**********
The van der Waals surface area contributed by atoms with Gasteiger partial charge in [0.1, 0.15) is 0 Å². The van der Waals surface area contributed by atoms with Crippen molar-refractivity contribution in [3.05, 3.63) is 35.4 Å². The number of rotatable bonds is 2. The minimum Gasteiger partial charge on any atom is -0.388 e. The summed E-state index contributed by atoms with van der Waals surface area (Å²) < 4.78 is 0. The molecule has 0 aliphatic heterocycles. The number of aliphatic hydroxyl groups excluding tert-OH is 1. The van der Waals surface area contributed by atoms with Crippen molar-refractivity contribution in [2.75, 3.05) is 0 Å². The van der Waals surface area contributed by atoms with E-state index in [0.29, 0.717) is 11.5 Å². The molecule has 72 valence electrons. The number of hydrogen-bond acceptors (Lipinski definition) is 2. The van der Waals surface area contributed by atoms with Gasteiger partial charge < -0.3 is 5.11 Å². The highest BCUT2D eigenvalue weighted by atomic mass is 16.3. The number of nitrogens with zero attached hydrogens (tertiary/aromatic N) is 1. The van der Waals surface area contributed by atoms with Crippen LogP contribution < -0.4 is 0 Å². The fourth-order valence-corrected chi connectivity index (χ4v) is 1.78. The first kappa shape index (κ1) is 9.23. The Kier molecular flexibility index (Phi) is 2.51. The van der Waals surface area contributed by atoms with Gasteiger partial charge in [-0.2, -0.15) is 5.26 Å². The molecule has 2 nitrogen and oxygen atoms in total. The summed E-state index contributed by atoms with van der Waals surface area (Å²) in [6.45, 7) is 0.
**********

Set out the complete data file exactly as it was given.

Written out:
The van der Waals surface area contributed by atoms with Gasteiger partial charge in [0.1, 0.15) is 0 Å². The van der Waals surface area contributed by atoms with Crippen molar-refractivity contribution in [3.05, 3.63) is 35.4 Å². The number of rotatable bonds is 2. The minimum Gasteiger partial charge on any atom is -0.388 e. The summed E-state index contributed by atoms with van der Waals surface area (Å²) < 4.78 is 0. The molecule has 0 aliphatic heterocycles. The number of aliphatic hydroxyl groups excluding tert-OH is 1. The van der Waals surface area contributed by atoms with Crippen molar-refractivity contribution in [2.75, 3.05) is 0 Å². The van der Waals surface area contributed by atoms with E-state index in [0.29, 0.717) is 11.5 Å². The molecule has 72 valence electrons. The number of hydrogen-bond acceptors (Lipinski definition) is 2. The van der Waals surface area contributed by atoms with Gasteiger partial charge < -0.3 is 5.11 Å². The highest BCUT2D eigenvalue weighted by atomic mass is 16.3. The number of nitrogens with zero attached hydrogens (tertiary/aromatic N) is 1. The van der Waals surface area contributed by atoms with Crippen LogP contribution < -0.4 is 0 Å². The fourth-order valence-corrected chi connectivity index (χ4v) is 1.78. The first kappa shape index (κ1) is 9.23. The Kier molecular flexibility index (Phi) is 2.51. The van der Waals surface area contributed by atoms with Gasteiger partial charge in [-0.2, -0.15) is 5.26 Å². The molecule has 2 nitrogen and oxygen atoms in total. The summed E-state index contributed by atoms with van der Waals surface area (Å²) in [6.45, 7) is 0.